|We started with the South rows - German Pink, Italian Heirloom & Dr Wyche's Yellow|
In order to lay the mulch, we first need to 'skritch' and weed around the plants. Certainly a thick enough mulch will suppress many of the smaller weeds, but tougher weeds will potentially grow through it. It's just better to do a quick weeding first.
Then, we need to lay the drip tape before the mulch. Typically, we lay the drip tape as close to the stems of the plants on the South side as we are able. This is important so we know where to put the stakes when we cage the tomato plants.
|Middle rows weeded, North rows still wanting attention.|
This matters because we will protect the plants that are showing more strength first rather than spend time trying to "rescue" the weaker ones. We've learned that this is usually the best approach on our farm to get the most out of our work time and our fields. Sometimes, you just have to admit that some plants won't make it and aren't worth the time. So, if we found that we couldn't complete the field, it is better to not complete the area where the plants show that they are weak and may not make it.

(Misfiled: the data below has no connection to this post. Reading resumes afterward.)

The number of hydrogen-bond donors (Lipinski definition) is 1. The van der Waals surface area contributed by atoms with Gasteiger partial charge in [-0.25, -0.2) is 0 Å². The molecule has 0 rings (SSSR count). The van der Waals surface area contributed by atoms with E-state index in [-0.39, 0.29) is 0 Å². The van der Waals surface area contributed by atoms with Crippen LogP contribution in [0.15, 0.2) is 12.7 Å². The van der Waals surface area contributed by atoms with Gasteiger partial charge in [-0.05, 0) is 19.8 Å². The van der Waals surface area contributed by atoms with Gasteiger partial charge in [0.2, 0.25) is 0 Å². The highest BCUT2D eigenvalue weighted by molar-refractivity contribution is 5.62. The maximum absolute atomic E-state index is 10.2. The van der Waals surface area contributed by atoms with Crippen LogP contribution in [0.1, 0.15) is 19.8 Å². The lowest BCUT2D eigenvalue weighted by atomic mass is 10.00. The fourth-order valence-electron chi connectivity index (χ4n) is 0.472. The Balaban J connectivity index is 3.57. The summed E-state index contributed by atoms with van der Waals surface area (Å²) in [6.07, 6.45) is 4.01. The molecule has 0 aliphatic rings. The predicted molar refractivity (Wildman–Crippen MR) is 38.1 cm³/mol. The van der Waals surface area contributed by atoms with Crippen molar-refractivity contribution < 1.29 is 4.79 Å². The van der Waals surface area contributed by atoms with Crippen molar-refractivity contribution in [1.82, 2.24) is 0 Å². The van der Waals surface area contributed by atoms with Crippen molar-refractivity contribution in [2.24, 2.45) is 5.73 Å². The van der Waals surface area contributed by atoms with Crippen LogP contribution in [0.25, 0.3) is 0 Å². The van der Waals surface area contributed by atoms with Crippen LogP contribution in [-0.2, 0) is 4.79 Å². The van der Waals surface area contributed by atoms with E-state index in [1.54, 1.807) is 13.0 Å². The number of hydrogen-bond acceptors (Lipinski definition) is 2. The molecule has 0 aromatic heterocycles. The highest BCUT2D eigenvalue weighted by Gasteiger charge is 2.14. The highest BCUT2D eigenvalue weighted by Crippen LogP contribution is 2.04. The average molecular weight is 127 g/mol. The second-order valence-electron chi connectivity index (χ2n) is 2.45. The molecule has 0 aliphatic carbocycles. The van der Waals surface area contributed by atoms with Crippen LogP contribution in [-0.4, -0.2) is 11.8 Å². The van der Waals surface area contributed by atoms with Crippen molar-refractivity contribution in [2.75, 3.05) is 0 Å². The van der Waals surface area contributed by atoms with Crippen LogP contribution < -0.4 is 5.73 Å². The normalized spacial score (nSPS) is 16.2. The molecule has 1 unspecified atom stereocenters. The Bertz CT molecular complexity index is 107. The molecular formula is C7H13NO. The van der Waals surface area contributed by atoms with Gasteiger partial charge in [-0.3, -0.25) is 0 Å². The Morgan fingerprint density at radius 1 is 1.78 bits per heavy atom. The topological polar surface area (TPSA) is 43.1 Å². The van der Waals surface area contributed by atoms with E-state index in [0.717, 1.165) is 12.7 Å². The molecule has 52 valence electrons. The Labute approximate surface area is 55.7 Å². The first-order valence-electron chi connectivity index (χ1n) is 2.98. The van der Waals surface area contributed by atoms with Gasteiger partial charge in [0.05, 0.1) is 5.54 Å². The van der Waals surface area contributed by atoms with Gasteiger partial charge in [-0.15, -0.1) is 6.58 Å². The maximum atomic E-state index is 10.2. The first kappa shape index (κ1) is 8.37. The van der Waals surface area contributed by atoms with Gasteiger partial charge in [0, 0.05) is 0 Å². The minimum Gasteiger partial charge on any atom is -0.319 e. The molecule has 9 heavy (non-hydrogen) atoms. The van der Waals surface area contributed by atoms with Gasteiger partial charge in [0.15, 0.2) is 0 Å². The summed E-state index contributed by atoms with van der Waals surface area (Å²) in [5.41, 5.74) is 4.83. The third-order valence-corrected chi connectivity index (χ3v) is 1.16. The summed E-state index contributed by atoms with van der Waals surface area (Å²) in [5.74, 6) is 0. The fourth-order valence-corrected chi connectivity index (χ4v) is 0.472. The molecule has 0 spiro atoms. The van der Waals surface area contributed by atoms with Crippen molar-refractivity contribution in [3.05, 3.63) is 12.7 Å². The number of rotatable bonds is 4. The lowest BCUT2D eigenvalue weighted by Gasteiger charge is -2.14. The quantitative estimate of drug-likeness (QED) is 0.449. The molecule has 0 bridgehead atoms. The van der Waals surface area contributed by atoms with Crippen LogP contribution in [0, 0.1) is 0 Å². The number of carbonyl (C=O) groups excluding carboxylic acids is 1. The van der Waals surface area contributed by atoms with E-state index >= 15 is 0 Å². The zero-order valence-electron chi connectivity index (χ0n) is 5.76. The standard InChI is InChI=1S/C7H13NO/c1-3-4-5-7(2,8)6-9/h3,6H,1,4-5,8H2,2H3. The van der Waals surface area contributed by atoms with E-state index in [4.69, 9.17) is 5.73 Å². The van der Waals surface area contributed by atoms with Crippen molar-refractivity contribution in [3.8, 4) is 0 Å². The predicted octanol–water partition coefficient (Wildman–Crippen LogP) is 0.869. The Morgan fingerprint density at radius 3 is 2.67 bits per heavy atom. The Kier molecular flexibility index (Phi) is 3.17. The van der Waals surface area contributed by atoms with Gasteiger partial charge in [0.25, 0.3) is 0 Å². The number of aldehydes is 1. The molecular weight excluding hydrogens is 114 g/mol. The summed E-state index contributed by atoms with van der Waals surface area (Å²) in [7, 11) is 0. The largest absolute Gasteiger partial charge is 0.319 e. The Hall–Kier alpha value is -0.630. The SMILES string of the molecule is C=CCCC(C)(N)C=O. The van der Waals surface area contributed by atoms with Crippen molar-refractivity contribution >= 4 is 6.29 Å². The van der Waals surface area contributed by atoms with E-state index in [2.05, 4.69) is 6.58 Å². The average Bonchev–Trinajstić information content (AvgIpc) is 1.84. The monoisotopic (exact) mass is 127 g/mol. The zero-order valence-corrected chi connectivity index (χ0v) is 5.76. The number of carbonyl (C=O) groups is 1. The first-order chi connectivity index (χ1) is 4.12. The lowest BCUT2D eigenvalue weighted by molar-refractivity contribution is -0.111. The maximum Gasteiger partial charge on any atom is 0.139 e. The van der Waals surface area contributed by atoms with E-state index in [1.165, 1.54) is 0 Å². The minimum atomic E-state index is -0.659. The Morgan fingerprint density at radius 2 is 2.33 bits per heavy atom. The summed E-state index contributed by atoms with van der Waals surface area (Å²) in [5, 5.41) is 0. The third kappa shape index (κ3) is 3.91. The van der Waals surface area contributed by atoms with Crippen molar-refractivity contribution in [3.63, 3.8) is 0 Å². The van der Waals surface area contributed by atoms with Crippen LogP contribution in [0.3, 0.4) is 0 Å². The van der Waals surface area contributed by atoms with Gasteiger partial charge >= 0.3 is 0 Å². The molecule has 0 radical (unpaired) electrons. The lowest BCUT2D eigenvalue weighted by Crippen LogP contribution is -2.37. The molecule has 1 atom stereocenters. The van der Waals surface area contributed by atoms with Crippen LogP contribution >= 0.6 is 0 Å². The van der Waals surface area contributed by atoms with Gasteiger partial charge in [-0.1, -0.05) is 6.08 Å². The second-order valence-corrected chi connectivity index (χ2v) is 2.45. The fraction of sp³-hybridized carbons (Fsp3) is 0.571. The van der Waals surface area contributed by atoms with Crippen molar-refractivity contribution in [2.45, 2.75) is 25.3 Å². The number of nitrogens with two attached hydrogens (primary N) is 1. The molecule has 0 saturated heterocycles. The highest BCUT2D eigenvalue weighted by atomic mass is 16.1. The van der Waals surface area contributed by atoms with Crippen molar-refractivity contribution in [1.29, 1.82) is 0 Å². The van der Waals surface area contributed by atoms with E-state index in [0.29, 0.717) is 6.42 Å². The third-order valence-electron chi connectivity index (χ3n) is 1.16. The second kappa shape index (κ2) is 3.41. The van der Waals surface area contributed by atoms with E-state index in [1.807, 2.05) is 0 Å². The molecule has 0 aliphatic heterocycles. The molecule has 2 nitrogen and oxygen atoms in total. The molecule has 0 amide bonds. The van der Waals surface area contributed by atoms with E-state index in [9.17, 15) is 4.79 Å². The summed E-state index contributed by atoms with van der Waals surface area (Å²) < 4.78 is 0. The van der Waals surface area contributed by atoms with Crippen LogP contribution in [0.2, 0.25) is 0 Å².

|There are small peppers and eggplant in the North most row... Really!|
|Drolet in his natural habitat|
|Tomatoes mulched, eggplant and peppers weeded. TADAAAAAAAAAAA!|
We mulch tomatoes for several reasons.
1. mulch keeps weeds down
2. mulch maintains a more consistent moisture level around the plants
3. straw mulch will add organic matter to the soil
4. mulch prevents soil splash onto tomato leaves - many tomato diseases are spread by soil splash onto leaves and the plant
5. mulch makes picking easier for the person that harvests the tomatoes (usually Rob)
Even better, our rotation has been modified to move the garlic so that it gets planted in this field where the basil is. Basil usually dies off in mid-September. Garlic gets planted in October/November. We heavily mulch garlic with straw. The straw in the tomatoes doesn't break down all the way during the season - so we can pull it from the tomatoes to the garlic in late Fall. Sounds like a winner to me!
And, finally - we interrupt this regularly scheduled blog post for some day lily flowers. Thank you for your attention.